In the south and west, bays reach far into the country. The coast in the south consists of “drowned” river valleys that were flooded by sea water after the last ice age (ria). Today there are numerous islands in front of it. The island of Jeju is 85 km off the coast with the extinct Hallasan volcano, the highest mountain in South Korea (1950 m). The volcanic landscape with ash cones, basalt columns and lava caves is a UNESCO World Heritage Site. On the west coast the tidal range is sometimes more than 9 m (tides). The mudflats south of Gunsan were bordered by a dam in 2006 and thereby destroyed.

Climate and vegetation

The climate in South Korea is predominantly cool-temperate and subtropical on the south coast. The winters are cold and dry, but milder than in North Korea. In January, the average temperature in Seoul is -5 ° C. Around half of the precipitation, an annual average of 1300 mm, falls in summer when the hot and humid monsoon blows from the west. Precipitation decreases towards the east. In spring, the west wind brings fine sand from the deserts of China and Mongolia with high pollution. In summer and early autumn, typhoons can cause flooding.

Two thirds of the country are forested. The original vegetation includes deciduous forests with maple, birch, beech, oak and elm as well as bamboo. Conifers grow above 1100–1300 m, especially spruce, larch and Korean fir. Evergreen laurel forest and palm trees thrive in the south. Due to clearing and logging, the primary forest has largely given way to secondary forest.


There is general compulsory schooling from 6 to 15 years of age. According to topschoolsintheusa, the education system is divided into a six-year primary level, a three-year lower and a three-year higher secondary level. In addition to the general higher education schools, higher vocational schools and certain technical schools (e.g. for the arts) are offered. The educational participation is very high overall, around 80% of the students attend a higher school. There are around 175 universities and colleges in the tertiary sector. Seoul National University (founded in 1924) is considered the most prestigious university in the country.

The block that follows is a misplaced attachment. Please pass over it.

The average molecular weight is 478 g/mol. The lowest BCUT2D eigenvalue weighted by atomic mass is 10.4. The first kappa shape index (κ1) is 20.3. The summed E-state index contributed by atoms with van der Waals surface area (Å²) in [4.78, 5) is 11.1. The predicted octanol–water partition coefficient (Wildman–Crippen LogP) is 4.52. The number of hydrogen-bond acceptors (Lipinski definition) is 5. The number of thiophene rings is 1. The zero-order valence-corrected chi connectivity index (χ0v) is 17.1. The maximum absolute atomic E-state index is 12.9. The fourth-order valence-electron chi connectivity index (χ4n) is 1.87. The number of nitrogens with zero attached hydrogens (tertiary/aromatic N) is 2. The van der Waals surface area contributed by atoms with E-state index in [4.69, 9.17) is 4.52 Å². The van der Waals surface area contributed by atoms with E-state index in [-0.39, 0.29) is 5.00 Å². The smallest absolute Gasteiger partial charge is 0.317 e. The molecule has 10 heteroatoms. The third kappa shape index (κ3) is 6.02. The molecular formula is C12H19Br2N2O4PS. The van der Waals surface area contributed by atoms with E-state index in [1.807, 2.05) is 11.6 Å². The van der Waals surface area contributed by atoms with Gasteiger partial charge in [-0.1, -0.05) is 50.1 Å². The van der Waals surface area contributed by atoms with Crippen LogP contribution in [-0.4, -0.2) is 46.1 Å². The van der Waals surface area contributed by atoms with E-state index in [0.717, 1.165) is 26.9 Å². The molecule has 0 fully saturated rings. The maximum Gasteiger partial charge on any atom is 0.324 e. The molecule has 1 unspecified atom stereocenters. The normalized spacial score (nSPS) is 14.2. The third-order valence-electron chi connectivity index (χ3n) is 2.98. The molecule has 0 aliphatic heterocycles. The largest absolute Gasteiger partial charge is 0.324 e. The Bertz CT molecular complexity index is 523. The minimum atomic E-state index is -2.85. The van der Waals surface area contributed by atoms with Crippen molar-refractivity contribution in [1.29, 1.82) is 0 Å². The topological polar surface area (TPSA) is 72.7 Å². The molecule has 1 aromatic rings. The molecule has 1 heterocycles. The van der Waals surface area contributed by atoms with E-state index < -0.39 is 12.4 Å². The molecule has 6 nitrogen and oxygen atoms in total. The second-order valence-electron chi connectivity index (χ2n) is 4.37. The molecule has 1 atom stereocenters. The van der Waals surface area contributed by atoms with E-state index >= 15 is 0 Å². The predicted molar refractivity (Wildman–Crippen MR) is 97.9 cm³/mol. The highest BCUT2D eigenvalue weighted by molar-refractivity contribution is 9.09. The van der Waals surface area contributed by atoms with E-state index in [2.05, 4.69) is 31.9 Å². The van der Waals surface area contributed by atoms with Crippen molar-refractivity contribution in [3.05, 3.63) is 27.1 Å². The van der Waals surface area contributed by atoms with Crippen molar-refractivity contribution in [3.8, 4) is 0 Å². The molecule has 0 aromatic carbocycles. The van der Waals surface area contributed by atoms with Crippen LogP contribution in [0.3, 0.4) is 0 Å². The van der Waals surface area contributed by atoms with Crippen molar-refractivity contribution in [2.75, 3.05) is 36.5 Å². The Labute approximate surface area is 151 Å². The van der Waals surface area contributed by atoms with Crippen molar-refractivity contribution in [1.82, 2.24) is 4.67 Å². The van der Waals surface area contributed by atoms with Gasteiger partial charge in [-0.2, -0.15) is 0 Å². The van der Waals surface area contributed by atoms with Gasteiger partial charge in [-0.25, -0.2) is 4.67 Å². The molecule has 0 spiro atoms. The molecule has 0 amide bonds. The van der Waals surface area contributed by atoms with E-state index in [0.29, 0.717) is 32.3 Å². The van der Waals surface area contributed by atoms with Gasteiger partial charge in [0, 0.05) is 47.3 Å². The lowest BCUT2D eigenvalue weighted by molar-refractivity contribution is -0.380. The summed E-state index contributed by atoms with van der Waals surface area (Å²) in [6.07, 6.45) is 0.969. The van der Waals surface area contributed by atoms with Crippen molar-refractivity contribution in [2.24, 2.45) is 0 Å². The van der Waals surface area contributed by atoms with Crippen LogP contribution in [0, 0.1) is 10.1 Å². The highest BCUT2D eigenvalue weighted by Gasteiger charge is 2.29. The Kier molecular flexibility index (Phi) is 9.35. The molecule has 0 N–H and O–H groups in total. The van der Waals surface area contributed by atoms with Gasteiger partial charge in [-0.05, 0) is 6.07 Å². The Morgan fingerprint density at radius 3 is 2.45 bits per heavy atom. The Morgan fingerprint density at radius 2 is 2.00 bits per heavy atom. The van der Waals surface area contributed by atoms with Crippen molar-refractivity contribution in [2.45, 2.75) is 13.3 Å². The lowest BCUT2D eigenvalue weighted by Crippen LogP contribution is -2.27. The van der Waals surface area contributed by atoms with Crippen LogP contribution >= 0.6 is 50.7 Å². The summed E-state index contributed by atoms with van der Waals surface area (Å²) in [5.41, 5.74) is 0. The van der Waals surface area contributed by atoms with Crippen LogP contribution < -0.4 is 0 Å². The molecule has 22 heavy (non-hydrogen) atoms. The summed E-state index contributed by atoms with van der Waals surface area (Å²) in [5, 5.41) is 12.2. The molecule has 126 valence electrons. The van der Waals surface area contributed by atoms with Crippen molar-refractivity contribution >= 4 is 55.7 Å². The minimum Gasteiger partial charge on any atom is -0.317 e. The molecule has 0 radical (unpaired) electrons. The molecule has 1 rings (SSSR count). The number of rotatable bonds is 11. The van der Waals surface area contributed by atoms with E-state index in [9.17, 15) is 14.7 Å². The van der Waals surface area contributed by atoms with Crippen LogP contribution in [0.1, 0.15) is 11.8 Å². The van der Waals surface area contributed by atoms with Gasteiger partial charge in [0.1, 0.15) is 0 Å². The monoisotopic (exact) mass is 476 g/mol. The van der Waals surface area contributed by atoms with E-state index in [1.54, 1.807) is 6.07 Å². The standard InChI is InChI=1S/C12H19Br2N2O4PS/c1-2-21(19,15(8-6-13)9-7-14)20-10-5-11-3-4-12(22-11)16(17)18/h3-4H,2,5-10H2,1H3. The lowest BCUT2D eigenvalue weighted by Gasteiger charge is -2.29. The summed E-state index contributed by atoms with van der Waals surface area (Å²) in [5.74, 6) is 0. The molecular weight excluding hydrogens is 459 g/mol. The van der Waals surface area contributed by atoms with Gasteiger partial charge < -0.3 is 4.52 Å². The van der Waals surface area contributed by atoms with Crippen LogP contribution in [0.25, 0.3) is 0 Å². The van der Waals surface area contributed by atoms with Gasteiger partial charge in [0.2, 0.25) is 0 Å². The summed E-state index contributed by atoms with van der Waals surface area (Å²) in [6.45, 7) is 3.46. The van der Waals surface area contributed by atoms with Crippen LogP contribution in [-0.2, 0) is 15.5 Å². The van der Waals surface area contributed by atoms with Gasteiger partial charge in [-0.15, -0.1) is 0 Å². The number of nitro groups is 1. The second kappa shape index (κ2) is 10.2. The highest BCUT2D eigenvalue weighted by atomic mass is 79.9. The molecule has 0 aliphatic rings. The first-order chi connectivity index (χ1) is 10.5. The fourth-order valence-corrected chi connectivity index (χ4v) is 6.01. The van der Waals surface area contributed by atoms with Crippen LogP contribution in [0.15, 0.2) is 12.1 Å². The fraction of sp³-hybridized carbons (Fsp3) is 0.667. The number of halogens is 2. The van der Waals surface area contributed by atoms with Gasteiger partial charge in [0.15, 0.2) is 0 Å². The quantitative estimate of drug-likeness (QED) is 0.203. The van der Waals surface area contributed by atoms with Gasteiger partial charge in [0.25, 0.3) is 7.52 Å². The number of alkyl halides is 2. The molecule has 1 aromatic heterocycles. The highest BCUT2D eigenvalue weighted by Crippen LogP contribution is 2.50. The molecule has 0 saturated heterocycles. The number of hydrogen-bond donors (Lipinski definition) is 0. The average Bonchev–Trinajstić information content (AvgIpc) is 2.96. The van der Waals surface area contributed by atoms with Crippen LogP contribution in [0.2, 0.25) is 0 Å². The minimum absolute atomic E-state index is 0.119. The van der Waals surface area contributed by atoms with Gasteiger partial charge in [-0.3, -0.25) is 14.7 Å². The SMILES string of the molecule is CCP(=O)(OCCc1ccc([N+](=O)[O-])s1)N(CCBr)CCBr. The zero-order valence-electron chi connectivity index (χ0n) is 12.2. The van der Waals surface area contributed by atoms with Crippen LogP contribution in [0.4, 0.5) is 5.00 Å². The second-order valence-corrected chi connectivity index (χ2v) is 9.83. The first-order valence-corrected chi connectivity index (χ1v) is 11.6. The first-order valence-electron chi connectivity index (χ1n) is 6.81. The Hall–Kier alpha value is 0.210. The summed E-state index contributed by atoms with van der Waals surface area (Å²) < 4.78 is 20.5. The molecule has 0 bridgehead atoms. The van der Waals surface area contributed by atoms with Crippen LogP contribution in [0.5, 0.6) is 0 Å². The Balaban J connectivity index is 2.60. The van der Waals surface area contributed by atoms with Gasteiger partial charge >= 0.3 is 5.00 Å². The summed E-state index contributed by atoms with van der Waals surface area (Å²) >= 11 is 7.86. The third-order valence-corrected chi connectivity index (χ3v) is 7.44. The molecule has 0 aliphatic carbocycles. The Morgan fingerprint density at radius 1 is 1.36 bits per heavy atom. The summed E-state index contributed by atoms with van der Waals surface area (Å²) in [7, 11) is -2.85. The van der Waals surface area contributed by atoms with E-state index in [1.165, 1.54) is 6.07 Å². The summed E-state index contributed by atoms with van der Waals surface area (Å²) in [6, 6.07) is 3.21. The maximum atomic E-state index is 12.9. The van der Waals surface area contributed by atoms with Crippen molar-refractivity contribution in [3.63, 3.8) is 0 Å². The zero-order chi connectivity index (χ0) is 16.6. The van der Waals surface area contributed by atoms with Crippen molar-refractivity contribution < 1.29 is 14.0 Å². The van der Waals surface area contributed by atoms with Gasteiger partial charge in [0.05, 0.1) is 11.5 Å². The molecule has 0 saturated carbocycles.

The media landscape is diverse, but it is determined by a few large companies, especially in the television sector. Digital and online media are used intensively. Security laws partially restrict reporting.

Press: There are around 100 daily newspapers. The largest are the capital papers “Chosŏn Ilbo”, “Dong-a Ilbo”, “Hankook Ilbo”, “Hangyore”, “Joong-ang Ilbo”, “Munhwa Ilbo” and “Seoul Shinmun”, the oldest daily newspaper in Korea (founded in 1904), as well as the English-language “The Korea Times”, “The Korea Herald” and “Korea Joong-ang Daily”.

News agency: Yonhap News Agency (founded in 1980, officially).

Broadcasting: The public service Korean Broadcasting System (KBS) broadcasts seven radio and nine television programs; the international service “KBS World Radio” broadcasts in ten languages. The educational programs of the also public law »EBS« are a special feature. The largest private broadcasters are operated by Munhwa Broadcasting Corporation (MBC) and SBS. Cable television is widespread. There are around 200 radio and 100 television stations in total.

South Korea Country Overview